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Winnipeg Jets forward Ben Maxwell (49) attempts to jam it past Carolina Hurricanes goalie Brian Boucher (33) as Jiri Tlusty (19) and Tim Brent (37) watch for the rebound during second period pre-season NHL action in Winnipeg on Wednesday, September 28, 2011.


There is a great deal of orientation going on in Winnipeg these days.

The new Jets have had to find houses, relocate families, get kids into schools. They have had to get to know a new owner, new general manager and new coach. Even the head coach, Claude Noel, has had to get to know his bench assistants, Charlie Huddy and Pascal Vincent, whom he only met when he hired them this summer.

The players have even had to learn how to come to the games. A downtown map pasted in their dressing room has been marked in yellow high-light to show the best routes to the parking lot for those coming in from different directions.

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But most important of all, the Winnipeg Jets are going to have to learn to find the net.

They managed twice in Wednesday night's 3-1 victory over the Carolina Hurricanes in exhibition play – two real goals and an empty net score – but considering the 37-18 shot differential and the squandered power play opportunities, questions remain as to how potent these Jets can be on offence.

In the team's former incarnation, the Atlanta Thrashers became known as a team that scored from "the back end," meaning most offence began, and often ended, with the defence. Two of the top three scorers on the team last year played on the blueline.

The Thrashers missed the playoffs last year by 13 points. They were 20th in scoring, with 224 goals for and 269 against. Those statistics need to shift considerably if the Jets are to dream of making the playoffs, which their fans certainly are.

What is most astonishing is how close this team comes. It is not as if the cannot get the puck down the ice and on goal – it is just that it cannot get the puck in behind the goalie.

In the first period alone, the Jets were all over the Hurricanes and might have had four or more goals, one puck sliding off the post, one puck teasing while untouched in the blue paint, a couple of prime opportunities wasted by firing wide from point blank.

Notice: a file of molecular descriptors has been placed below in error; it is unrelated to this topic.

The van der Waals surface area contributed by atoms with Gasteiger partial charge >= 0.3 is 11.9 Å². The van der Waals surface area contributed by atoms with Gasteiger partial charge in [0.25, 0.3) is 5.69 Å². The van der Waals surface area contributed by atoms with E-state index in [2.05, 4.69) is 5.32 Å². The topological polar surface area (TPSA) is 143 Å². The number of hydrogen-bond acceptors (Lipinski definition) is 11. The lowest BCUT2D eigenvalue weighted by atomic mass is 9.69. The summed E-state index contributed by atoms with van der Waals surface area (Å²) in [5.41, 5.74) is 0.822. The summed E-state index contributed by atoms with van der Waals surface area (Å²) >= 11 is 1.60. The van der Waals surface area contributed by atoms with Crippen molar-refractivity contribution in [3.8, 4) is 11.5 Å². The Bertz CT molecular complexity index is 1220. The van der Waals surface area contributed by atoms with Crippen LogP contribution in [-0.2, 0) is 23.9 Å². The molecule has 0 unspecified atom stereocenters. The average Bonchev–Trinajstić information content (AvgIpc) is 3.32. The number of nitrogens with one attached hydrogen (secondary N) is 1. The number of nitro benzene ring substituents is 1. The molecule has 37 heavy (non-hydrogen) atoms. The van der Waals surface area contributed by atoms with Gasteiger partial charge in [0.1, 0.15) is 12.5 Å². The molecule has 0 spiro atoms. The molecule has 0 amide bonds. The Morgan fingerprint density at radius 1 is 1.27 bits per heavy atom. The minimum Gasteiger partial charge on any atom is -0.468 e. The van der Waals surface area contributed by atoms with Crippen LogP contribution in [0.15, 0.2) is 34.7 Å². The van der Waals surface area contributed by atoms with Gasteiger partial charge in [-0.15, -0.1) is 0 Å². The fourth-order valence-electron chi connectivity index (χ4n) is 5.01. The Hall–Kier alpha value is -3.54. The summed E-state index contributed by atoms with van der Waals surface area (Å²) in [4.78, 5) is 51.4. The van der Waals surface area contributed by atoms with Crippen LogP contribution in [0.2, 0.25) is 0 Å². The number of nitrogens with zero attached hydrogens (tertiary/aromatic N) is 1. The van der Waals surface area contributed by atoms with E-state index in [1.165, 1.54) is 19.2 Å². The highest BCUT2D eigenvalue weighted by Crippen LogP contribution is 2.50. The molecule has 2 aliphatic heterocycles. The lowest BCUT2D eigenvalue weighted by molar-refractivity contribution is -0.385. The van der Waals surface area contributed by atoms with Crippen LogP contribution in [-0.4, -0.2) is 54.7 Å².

No wonder the kid running the music threw on the Rolling Stones' I Can't Get No Satisfaction.

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It was the same story in the second period, which ended with Winnipeg up 25-13 in shots but down 1-0 in score when Tim Brent scored on a breakaway.

The Jets finally managed it in the third when Evander Kane scored on a nice tip and then Blake Wheeler on a screen shot – Kane adding the empty net goal. It was a victory, but meaningless. What matters in pre-season is what works and what doesn't work. They played well, but they should have been up by four goals rather than coming back in the third.

Where the Winnipeg Jets are undeniably strong is on defence. The players have veteran depth, are focused and were instantly oriented to their new surroundings.

"I've just got to get my car registered," defenceman Ron Hainsey boasted before Wednesday's game, "and I'm in business."

Hainsey is but one solid defender. Mark Stuart is another. New free agent signing Zach Bogosian is a superb skater with admitted potential. Paul Postma is a 22-year-old rookie with all of one NHL game to his credit but leads all Jets defence in pre-season scoring. Veterans Dustin Byfuglien and Tobias Enstrom were last year's second and third leading scorers after captain Andrew Ladd. And there are still others who can play certain roles at the NHL level.

The leading forward scorer has been 18-year-old Mark Scheifele, who continues to remain the great puzzle of this first training camp: do you send him back to the OHL's Barrie Colts for another year? Or do you sign him and play him?

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"He's been a good surprise," is all Noel would say Wednesday. Asked if, in his opinion, the youngster was capable of playing at this level, Noel obliquely answered: "Yes, he can. I'm not saying 'Yes, he will.' I'm saying yes, he can."

Perhaps young Kane, who has great potential, could have a breakthrough year and score more than the 19 he counted last year.

One other possibility could involve dipping into that deep defence and putting big Byfuglien back on forward.

He was, after all, an effective net-crashing forward when the Chicago Blackhawks won the Stanley Cup.

It was only in Atlanta that they put the freewheeling, attack-oriented player (20 goals) back on defence that he surprisingly blossomed into a possible Norris Trophy candidate as a Thrasher.

The big player said this week he prefers playing defence over forward, but for the Winnipeg Jets this first season back, the need may prove far greater up front.

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About the Author

Roy MacGregor was born in the small village of Whitney, Ont., in 1948. Before joining The Globe and Mail in 2002, he worked for the National Post, the Ottawa Citizen, Maclean's magazine (three separate times), the Toronto Star and The Canadian Magazine. More

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